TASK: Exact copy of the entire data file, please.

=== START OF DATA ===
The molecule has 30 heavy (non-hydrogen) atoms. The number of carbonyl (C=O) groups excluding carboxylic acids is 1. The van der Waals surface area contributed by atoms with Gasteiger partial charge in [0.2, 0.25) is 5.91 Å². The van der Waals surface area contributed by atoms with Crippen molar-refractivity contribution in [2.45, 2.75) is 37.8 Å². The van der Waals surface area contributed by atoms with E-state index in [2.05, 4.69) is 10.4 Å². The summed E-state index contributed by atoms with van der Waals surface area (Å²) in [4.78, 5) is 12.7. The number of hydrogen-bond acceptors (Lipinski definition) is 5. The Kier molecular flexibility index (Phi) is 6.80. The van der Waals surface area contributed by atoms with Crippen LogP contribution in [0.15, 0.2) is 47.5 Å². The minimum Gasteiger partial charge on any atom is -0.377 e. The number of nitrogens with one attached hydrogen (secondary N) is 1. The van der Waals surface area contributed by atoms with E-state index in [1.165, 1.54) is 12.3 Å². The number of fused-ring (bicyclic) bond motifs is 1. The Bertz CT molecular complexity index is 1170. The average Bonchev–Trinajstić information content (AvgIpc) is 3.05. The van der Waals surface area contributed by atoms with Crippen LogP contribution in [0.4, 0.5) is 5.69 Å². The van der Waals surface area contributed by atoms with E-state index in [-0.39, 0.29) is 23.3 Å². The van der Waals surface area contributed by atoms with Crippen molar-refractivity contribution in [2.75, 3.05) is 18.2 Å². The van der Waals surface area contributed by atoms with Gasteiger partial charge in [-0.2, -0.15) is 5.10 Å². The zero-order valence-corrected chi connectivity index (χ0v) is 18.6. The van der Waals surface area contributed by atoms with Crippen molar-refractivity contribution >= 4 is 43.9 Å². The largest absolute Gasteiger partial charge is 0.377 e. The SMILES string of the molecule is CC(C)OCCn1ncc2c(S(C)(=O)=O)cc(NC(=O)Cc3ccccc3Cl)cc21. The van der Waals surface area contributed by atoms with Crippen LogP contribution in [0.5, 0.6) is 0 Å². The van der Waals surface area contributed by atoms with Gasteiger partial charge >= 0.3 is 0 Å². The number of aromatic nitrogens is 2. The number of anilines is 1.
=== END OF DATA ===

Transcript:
The molecule has 30 heavy (non-hydrogen) atoms. The number of carbonyl (C=O) groups excluding carboxylic acids is 1. The van der Waals surface area contributed by atoms with Gasteiger partial charge in [0.2, 0.25) is 5.91 Å². The van der Waals surface area contributed by atoms with Crippen molar-refractivity contribution in [2.45, 2.75) is 37.8 Å². The van der Waals surface area contributed by atoms with E-state index in [2.05, 4.69) is 10.4 Å². The summed E-state index contributed by atoms with van der Waals surface area (Å²) in [4.78, 5) is 12.7. The number of hydrogen-bond acceptors (Lipinski definition) is 5. The Kier molecular flexibility index (Phi) is 6.80. The van der Waals surface area contributed by atoms with Crippen LogP contribution in [0.15, 0.2) is 47.5 Å². The minimum Gasteiger partial charge on any atom is -0.377 e. The number of nitrogens with one attached hydrogen (secondary N) is 1. The van der Waals surface area contributed by atoms with E-state index in [1.165, 1.54) is 12.3 Å². The number of fused-ring (bicyclic) bond motifs is 1. The Bertz CT molecular complexity index is 1170. The average Bonchev–Trinajstić information content (AvgIpc) is 3.05. The van der Waals surface area contributed by atoms with Crippen LogP contribution in [0.4, 0.5) is 5.69 Å². The van der Waals surface area contributed by atoms with E-state index in [-0.39, 0.29) is 23.3 Å². The van der Waals surface area contributed by atoms with Crippen molar-refractivity contribution in [2.75, 3.05) is 18.2 Å². The van der Waals surface area contributed by atoms with Gasteiger partial charge in [-0.2, -0.15) is 5.10 Å². The zero-order valence-corrected chi connectivity index (χ0v) is 18.6. The van der Waals surface area contributed by atoms with Crippen molar-refractivity contribution >= 4 is 43.9 Å². The largest absolute Gasteiger partial charge is 0.377 e. The SMILES string of the molecule is CC(C)OCCn1ncc2c(S(C)(=O)=O)cc(NC(=O)Cc3ccccc3Cl)cc21. The van der Waals surface area contributed by atoms with Crippen LogP contribution in [0.5, 0.6) is 0 Å². The van der Waals surface area contributed by atoms with Gasteiger partial charge >= 0.3 is 0 Å². The number of aromatic nitrogens is 2. The number of anilines is 1.